Ultimately, if glenoid retroversion or dysplasia is suspected, a three-dimensional CT scan can be performed to analyze the anatomy of articular surfaces in the shoulder. CT scans can be used to determine the dimensions and location lesions such as Hill–Sachs, reverse Bankart, or bony Bankart, as well as to define the amount of posterior glenoid bone loss. Proper identification of the osseous structures and abnormalities may drive the selection of appropriate surgical interventions, therefore it is imperative to review imaging thoroughly. Although a detailed description of posterior instability surgical intervention is beyond the scope of this chapter, some authors advocate for a bony procedure (glenoid osteotomy) along with a combined soft tissue instability procedure when excess glenoid retroversion (20 degrees) is encountered.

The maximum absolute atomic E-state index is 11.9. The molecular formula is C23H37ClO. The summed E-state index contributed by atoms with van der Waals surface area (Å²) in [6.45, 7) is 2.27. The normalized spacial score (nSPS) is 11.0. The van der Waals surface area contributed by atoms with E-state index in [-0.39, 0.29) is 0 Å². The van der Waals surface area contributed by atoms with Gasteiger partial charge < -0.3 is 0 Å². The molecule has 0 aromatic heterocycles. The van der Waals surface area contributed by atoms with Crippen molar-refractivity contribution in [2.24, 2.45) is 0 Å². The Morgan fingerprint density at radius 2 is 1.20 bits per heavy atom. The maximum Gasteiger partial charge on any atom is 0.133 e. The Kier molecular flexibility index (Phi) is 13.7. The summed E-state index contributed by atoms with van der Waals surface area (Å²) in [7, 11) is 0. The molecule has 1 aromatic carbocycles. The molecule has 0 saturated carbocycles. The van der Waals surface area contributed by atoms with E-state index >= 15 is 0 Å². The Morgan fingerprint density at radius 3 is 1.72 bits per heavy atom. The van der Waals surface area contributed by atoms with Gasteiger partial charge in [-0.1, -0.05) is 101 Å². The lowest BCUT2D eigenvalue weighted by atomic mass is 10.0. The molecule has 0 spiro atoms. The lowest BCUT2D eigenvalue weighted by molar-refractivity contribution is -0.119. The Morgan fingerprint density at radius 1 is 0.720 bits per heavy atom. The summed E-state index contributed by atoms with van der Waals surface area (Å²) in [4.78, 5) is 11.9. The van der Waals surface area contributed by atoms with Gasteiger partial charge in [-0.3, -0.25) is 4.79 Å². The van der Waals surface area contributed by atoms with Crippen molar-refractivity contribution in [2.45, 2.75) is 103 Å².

Physical therapy is often the first line of treatment for posterior instability to improve rotator cuff and scapular stabilizer strength, but it is not always indicated. Relative contraindications to initial nonoperative management include significant bony pathology/glenoid bone loss and labral tears in high-level overhead athletes following a single instability event. Similarly, patients with multiple instances of instability events may require operative intervention. Chronic instability symptoms have the potential to keep young athletes from competing in their respective sports, and it has been reported that surgical treatment may be necessary to return them to their normal high-functioning activity level.